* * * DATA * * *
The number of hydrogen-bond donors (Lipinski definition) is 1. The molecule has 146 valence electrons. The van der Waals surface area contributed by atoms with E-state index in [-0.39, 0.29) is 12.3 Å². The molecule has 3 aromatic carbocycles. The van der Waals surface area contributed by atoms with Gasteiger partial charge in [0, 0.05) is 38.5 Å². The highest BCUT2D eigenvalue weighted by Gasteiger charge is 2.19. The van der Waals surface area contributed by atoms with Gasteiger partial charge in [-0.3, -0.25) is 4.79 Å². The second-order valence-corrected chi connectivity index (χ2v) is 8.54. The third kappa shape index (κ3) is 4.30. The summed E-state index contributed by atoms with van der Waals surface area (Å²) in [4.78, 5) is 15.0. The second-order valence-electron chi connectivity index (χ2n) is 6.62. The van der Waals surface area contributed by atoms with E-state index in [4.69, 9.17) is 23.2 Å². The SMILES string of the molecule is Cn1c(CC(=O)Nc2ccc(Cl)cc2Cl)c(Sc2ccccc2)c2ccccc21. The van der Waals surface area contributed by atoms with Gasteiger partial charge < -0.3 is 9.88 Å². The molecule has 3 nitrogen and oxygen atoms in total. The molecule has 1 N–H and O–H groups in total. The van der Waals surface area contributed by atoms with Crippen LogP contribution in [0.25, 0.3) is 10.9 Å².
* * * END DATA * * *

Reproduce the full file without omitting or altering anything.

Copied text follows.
The number of hydrogen-bond donors (Lipinski definition) is 1. The molecule has 146 valence electrons. The van der Waals surface area contributed by atoms with E-state index in [-0.39, 0.29) is 12.3 Å². The molecule has 3 aromatic carbocycles. The van der Waals surface area contributed by atoms with Gasteiger partial charge in [0, 0.05) is 38.5 Å². The highest BCUT2D eigenvalue weighted by Gasteiger charge is 2.19. The van der Waals surface area contributed by atoms with Gasteiger partial charge in [-0.3, -0.25) is 4.79 Å². The second-order valence-corrected chi connectivity index (χ2v) is 8.54. The third kappa shape index (κ3) is 4.30. The summed E-state index contributed by atoms with van der Waals surface area (Å²) in [4.78, 5) is 15.0. The second-order valence-electron chi connectivity index (χ2n) is 6.62. The van der Waals surface area contributed by atoms with E-state index in [4.69, 9.17) is 23.2 Å². The SMILES string of the molecule is Cn1c(CC(=O)Nc2ccc(Cl)cc2Cl)c(Sc2ccccc2)c2ccccc21. The van der Waals surface area contributed by atoms with Gasteiger partial charge < -0.3 is 9.88 Å². The molecule has 3 nitrogen and oxygen atoms in total. The molecule has 1 N–H and O–H groups in total. The van der Waals surface area contributed by atoms with Crippen LogP contribution in [0.25, 0.3) is 10.9 Å².